Introduction

The Department of Conservation is asking the public to look out for a humpback whale with its tail fluke entangled in a craypot line and buoy, possibly heading north from Banks Peninsula.

The Department of Conservation is asking the public to look out for a humpback whale with its tail fluke entangled in a craypot line and buoy, possibly heading north from Banks Peninsula.

Anyone seeing an entangled humpback whale is asked to ring the department’s emergency number, 0800 DOCHOTline – 0800 36 24 68.

Humpback whale with line around fluke, M Morrissey.
Spotted from the air, a humpback whale is hampered by a craypot line and buoy

DOC’s biodiversity programme manager Robin Smith said the Department was informed yesterday by locals at Birdlings Flat of a humpback seen off Kaitorete Spit, caught in craypot line.

“DOC staff were able to keep an eye on the entangled whale from the shore, while DOC Kaikoura ranger Mike Morrissey and others trained in whale disentangling techniques flew down to get the big picture from the air. They then returned to Kaikoura to pack up their specialist equipment and drove down early this morning,” said Mr Smith.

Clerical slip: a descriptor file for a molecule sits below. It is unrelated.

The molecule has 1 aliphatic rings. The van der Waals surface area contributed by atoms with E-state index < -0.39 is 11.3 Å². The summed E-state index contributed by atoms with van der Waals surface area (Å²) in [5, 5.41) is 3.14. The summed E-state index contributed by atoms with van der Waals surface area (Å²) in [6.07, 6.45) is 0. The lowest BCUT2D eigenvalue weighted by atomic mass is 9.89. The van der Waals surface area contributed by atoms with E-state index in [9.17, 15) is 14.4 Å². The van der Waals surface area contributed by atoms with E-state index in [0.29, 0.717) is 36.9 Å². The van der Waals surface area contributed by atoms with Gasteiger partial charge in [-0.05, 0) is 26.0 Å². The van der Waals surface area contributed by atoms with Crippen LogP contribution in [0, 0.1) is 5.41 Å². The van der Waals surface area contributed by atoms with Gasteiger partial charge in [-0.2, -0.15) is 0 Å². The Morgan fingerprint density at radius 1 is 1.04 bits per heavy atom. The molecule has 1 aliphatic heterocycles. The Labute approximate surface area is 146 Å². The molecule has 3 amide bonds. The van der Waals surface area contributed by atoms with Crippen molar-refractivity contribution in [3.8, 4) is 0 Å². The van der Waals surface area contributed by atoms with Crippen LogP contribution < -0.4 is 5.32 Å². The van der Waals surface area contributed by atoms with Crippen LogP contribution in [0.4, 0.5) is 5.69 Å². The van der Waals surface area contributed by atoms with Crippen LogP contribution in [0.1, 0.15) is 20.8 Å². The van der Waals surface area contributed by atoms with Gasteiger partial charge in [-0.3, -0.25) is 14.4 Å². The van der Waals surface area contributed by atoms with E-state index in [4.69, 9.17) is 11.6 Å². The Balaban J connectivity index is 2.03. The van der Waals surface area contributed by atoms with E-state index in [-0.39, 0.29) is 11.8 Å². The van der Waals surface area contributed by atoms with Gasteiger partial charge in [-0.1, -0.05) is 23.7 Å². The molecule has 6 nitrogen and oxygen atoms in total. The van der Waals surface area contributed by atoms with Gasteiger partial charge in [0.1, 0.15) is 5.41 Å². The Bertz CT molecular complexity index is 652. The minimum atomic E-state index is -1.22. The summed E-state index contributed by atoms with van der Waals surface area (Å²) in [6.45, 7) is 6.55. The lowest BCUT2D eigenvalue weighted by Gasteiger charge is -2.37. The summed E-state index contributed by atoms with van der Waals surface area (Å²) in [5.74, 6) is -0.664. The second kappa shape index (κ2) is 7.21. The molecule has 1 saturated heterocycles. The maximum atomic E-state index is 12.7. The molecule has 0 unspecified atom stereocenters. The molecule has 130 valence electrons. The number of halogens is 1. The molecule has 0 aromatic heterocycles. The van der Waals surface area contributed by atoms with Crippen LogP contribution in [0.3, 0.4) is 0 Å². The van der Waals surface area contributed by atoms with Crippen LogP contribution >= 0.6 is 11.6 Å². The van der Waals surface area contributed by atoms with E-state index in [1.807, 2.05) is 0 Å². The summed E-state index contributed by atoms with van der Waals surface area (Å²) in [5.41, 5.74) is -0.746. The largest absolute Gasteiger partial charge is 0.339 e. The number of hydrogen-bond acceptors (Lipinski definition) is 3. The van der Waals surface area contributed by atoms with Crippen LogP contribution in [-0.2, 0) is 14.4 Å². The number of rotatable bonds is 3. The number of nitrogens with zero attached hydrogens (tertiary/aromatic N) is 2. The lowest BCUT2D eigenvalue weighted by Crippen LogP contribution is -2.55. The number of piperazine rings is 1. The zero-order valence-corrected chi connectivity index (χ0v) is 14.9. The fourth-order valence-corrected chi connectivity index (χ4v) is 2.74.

“When we went back to check on it this morning, the whale was no longer there. We searched the coastline from a fixed wing plane south as far as Taumutu, around Banks Peninsula and in transect lines out from the coast for 3 km.  Its possible the whale is now travelling north up the east coast and may be seen offshore from Motanau or Kaikoura.”

“We’re asking the public to keep an eye out for an entangled humpback whale and to let us know as soon as they can if they see it,” said Mr Smith.

Mike Morrissey and the team of three are now returning to Kaikoura but will be keeping an eye out from their patch. “We urge people not to make any attempt to disentangle the whale themselves as it is dangerous to do so,” said Mr Morrissey.

“The best way for the public to help in these situations is to contact us at DOC if you spot the whale. I would like to say thank you to Black Cat, who offered their crew and boat free of charge today to assist with the potential rescue.”

  Mr Morrissey said that the whale is unlikely to drown, but the line could cause injuries, or impede the whale’s movement and its ability to feed. 

The procedure for cutting whales free can be slow and take several hours. For safety reasons it requires suitable sea conditions and is only carried out in daylight. 

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